There are so many different types of pet health insurance (PHI) policy out there on the market to consider, that sometimes it can, understandably, be utterly bewildering in terms of options. A good place to start, and something to form an opinion on, is the basic principle of whether you wish for complete health cover, or if you just wish for accident-related cover only. In this article we take a look at the differences, so that potential customers are alert to the advantages and disadvantages of both.

Broadly Speaking…

Complete policies

Complete policies are designed to be just that! Well, at least as good as they realistically can be. Typically, such policies offer a generous amount of lifetime veterinary fees cover. And they may even have elements of dental cover included as standard. Under such a policy, you may also be able to claim for an amount to cover for either the loss or theft of your pet, and potentially also the purchase price of your pet.

Accident only policies

Comparatively, accident only policies cover just purely for costs arising from accidents. As such, an accident only pet policy is often a basic and reasonably (cheaply) priced policy to purchase. It will cover and pay out if your pet is involved in an accident (such as a road traffic accident or trauma). But it will not cover for anything else; such as any investigation into an illness (whether acute or chronic) or treatment associated with an illness.

Accident-only cover will therefore provide a fixed amount of cover per injury, if your dog or cat has an accident

Some rare policies may also cover emergency treatment of illnesses due to injury too; but that is pretty unusual (and would be worth a check of the policy small print to see if it is the case). 

There will often be a financial cap and/or time limit on the cover as well. Practically speaking this means that you will be able to claim up to the amount stated on your policy, perhaps with a caveat also of a certain time frame. As with any insurance policy, to remain continuously covered, the responsibility lies with you, the pet owner. You should remember to renew your pet insurance policy at the end of its policy period and keep any direct debit payments up to date. 

Accident only policies may also have cover for accidental poisoning and also third-party liability; but such terms and conditions must be carefully identified when any policy is bought.

Accident only pet insurance is perfect for some owners

It all depends on your individual needs and expectations from your insurance. Understanding firstly, which type of policy you want, and secondly, which you have purchased, is pivotal. Having a theoretical “pot” of insurance funds may provide pet owners with peace of mind, that should their pet unexpectedly have an accident, they have the means to fund, what maybe, quite critical or lifesaving treatment. Furthermore, if day to day finances are relatively stable, an owner may argue that they could afford to absorb any cost of investigating and treating illness on a month-by-month basis. As such, the additional benefit of a complete PHI policy is wasted or not worth the increase in monthly premiums.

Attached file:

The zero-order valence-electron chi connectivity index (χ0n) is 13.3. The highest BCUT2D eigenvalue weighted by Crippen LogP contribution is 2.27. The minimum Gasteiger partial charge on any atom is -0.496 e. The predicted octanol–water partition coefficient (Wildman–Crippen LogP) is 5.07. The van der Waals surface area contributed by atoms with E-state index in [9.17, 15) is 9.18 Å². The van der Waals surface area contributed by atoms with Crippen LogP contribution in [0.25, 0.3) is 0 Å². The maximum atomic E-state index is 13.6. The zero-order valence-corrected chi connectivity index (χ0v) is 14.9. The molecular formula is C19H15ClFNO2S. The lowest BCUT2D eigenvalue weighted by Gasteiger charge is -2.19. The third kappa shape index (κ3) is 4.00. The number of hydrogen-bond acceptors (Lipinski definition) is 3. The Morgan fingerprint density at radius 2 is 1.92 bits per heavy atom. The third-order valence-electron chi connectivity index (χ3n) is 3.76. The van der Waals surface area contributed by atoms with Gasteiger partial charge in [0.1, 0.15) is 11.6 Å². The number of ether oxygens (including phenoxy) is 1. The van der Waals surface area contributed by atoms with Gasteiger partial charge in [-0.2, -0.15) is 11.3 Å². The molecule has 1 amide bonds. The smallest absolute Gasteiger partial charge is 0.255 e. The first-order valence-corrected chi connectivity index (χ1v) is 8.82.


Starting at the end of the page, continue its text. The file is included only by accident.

Given accident only policies are typically the simplest of the pet insurance policies, with the least cover, they often work out the cheapest and hence most affordable to some owners.

As is typical for any insurance policy, any pre-existing condition will not be covered. Of course, the scope for these within an accident only policy is limited anyway. 

Other types of insurance to consider

Lifetime Policies

Typically, with a lifetime policy, both illnesses and injuries (including accidents) will be covered for your pet’s lifetime, up to the insured limit, every year, providing you renew your policy. Often considered the gold standard of insurance, these policies will provide the most comprehensive health cover for your pet.

Time-restricted Policies

These policies will allow you to claim up to a specified amount, per illness or injury, within a set time period. (Usually 12 months from the date first symptoms were noted/found). However, once you reach the fixed sum or the time limit (whichever comes first), your pet will not be covered for that condition anymore in the future. An intermediate level of cover, therefore, for many owners.

Financially-restricted Policies (also known as maximum benefit) 

Each illness or injury has a maximum fixed amount of cover. But there is no time limit over when this can be used. Such a policy is beneficial in that it allows you to claim for the same condition more than once; doing so until you reach the financial cap. Thereafter, any additional costs incurred fall to you to pay. Again, another mid-range option.

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